Monday, November 27, 2006
The Quiet Man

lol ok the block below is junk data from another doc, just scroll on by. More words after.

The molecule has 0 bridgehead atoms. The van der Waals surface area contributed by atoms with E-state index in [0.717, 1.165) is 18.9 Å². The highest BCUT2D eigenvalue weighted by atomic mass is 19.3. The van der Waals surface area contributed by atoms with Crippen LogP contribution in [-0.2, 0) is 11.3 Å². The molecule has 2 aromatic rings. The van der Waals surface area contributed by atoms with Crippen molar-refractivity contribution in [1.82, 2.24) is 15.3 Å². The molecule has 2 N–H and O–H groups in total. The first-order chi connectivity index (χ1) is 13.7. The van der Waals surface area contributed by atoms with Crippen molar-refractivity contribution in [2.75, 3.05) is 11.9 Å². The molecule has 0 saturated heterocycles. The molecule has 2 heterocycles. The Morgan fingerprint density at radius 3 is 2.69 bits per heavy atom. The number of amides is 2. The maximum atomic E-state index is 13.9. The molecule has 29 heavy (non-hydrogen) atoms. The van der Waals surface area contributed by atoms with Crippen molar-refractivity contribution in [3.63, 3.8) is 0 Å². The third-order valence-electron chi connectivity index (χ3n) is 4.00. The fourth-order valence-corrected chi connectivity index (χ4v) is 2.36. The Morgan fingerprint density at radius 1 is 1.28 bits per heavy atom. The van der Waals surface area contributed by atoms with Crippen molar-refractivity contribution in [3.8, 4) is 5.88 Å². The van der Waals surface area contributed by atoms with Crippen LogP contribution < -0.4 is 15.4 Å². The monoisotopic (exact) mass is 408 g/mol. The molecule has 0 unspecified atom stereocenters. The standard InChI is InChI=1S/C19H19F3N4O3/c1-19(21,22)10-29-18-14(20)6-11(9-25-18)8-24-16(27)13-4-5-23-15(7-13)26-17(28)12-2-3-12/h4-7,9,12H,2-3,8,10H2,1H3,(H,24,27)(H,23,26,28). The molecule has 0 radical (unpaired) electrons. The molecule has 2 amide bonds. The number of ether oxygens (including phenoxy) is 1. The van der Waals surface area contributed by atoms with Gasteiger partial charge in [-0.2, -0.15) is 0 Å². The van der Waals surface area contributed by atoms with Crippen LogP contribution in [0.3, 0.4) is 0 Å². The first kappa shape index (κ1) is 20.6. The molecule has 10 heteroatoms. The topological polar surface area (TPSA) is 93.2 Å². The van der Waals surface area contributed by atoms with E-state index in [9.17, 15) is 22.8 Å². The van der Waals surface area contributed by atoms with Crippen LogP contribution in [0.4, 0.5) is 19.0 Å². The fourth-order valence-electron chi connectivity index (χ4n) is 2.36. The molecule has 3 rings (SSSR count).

We had Thanksgiving dinner at our house this year, and a fine time was had by all. As part of our preparations for the big feast I purchased the South Beach Holiday cook book. After reading the recipe from Kaylins Kitchen about the Pear and sausage dressing, I was like ooh, maybe we should check this out. The dressing was a hit, though a few did comment on what seemed like an excess of celery vs bread. To further make our dinner Beach friendly, we used splenda in the sweet potato pudding and topped half of it with pecans and the splenda brown sugar substitute. The other half was topped with marshmallows. There would have been rioting if there were no marshmallows on the sweet potato pudding. I made whole wheat and rye sourdough bread, and used the barilla plus pasta in the Macaroni and cheese. While the cheese sauce was made with real cheese and whole milk, the barilla plus pasta added some protein and fiber. A huge crock pot full of green beans cooked with a ham hock, cranberry relish, Turkey, Ham, and of course pupmkin pie, rounded out the dinner. The wines for the day were a German Resiling by Dr. Loosen, and a California Pinot Noir by Ft Ross vineyards. Did I mention we didn't tell anybody that we had substituted the sugar with splenda, and used whole grains for the bread and pasta? Nobody complained or left hungry. In fact several were shocked, when asking for recipes, that they had eaten sugar free and reduced carb offerings. Of course, a couple were less than pleased that I would tamper with tradition. Others were more curious about the South Beach Diet as they thought it was a "bacon and bun-less cheeseburger" plan. My wife ended up going online and printing off a couple of copies of the basics of the plan and lending out our original SBD book. I'm not going to hold my breath that any of them will actually put the information into use long term, but the fact that they showed some interest and were willing to consider moving in that direction is a start. Sometimes a good example, and a gentle nudge works better than endless shouting and proselytizing.